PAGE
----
– Check out all of Alireza Firouzja's Most Brilliant Moves on in this article by Marshall Chess Club Member NM Anthony Levin. 

– A stunning end to the Charity Cup final saw Magnus Carlsen survive a major scare from Jan-Krzysztof Duda to clinch a second Meltwater Champions Chess Tour title of the season.

Problem of the Week

M. Klasinc, 1974


Helpmate in 2:

(a) diagram;
(b) replace all 4 rooks by bishops;
(c) replace all 4 rooks by knights.

In a helpmate, Black moves first and cooperates with White to mate Black. So in this problem, each side makes two moves and after White's second move, Black will be mated. This is three problems in one; all solutions are completely unique. That such gems of the chessboard exist is almost enough to make on believe in Caissa, the goddess of chess.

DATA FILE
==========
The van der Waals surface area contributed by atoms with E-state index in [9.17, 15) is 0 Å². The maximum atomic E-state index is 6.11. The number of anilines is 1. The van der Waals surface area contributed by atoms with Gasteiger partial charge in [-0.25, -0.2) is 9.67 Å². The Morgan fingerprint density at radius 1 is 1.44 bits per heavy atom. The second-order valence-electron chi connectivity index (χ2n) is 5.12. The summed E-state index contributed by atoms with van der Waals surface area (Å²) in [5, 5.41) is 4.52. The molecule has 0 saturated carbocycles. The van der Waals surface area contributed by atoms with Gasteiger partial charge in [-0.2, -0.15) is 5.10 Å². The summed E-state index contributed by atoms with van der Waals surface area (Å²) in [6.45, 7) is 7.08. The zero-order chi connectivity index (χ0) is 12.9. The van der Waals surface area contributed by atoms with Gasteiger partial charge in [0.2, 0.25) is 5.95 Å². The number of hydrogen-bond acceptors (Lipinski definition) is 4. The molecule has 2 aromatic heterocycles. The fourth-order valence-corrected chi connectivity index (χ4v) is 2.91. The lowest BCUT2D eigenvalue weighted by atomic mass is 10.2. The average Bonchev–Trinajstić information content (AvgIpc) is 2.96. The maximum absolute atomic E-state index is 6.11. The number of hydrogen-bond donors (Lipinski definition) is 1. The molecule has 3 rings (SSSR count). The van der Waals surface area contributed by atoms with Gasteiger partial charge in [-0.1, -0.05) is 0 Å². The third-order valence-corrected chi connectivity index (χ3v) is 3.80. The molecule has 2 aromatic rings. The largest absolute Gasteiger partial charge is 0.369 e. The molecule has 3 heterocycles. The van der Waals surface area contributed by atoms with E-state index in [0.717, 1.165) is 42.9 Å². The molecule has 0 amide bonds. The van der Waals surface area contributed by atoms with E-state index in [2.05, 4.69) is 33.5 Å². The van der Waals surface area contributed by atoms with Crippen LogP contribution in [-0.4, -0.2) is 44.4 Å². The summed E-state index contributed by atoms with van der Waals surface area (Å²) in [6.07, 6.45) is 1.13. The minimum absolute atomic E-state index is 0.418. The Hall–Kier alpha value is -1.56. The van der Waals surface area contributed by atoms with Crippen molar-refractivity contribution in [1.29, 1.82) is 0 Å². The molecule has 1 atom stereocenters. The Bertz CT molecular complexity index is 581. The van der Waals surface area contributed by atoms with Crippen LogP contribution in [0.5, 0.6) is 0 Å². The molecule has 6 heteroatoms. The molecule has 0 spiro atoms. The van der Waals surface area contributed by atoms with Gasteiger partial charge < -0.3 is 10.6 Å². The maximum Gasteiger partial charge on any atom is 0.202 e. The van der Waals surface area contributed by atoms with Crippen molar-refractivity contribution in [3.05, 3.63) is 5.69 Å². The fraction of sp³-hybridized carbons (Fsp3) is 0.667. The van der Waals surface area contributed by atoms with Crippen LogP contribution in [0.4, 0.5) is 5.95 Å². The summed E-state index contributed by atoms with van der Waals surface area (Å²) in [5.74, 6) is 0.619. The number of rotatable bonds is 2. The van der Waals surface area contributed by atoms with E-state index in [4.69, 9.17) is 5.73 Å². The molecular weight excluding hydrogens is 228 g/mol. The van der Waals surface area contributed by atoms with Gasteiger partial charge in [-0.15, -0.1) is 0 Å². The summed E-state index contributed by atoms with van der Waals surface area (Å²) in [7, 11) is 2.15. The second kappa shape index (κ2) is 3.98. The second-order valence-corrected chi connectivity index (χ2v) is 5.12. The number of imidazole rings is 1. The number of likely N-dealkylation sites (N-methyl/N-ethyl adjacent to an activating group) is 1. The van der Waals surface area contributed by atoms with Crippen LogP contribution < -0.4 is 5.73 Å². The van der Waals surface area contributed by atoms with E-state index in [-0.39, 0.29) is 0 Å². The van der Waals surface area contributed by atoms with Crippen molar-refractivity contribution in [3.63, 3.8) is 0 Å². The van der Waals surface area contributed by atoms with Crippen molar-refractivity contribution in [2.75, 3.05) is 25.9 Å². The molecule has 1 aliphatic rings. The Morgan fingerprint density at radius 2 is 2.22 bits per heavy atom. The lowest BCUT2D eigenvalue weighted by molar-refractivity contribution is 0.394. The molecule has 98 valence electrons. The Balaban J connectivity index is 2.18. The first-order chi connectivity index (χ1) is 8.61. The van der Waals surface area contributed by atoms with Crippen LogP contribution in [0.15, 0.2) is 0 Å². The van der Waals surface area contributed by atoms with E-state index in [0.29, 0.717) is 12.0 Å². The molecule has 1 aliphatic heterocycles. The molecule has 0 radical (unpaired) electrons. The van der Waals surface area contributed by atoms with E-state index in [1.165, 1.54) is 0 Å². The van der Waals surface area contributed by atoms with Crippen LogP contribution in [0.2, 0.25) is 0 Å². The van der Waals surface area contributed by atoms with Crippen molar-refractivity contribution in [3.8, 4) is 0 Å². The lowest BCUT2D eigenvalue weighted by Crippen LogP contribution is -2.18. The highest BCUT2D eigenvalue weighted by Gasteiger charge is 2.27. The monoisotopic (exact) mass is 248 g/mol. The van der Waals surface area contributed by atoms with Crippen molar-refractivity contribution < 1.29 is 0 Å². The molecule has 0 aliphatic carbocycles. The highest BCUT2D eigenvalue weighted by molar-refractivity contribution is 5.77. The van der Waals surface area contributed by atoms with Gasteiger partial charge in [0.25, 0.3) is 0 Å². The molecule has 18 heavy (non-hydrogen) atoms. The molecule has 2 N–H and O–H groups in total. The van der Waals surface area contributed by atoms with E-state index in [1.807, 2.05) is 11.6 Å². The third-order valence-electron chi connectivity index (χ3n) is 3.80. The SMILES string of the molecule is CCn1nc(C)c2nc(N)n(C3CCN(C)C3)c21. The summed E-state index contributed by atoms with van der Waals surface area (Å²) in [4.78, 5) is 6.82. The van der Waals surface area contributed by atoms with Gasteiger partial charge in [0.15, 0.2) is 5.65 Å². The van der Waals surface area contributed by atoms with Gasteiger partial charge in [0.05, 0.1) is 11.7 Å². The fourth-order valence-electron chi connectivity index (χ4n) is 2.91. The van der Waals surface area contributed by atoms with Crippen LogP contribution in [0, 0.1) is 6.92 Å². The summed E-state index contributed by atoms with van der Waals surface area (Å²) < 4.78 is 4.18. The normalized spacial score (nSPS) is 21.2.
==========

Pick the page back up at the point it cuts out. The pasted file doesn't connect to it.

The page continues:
Solution to U. Ring and H.-H. Staudte, 1965: 1.Kf6 f8=R+ 2.Kg5 Kg7 3.Kh5 Kf6 4.Kh6 Rh8 mate.

Alexander George, Marshall Chess Club Member

Editor's Note

Spot a typo in the spectator? If you have any feedback, comments, or would like to submit an article please contact me directly at

Enjoy, and thanks for reading!

—Greg Keener, Editor of the Spectator
The Marshall Chess Club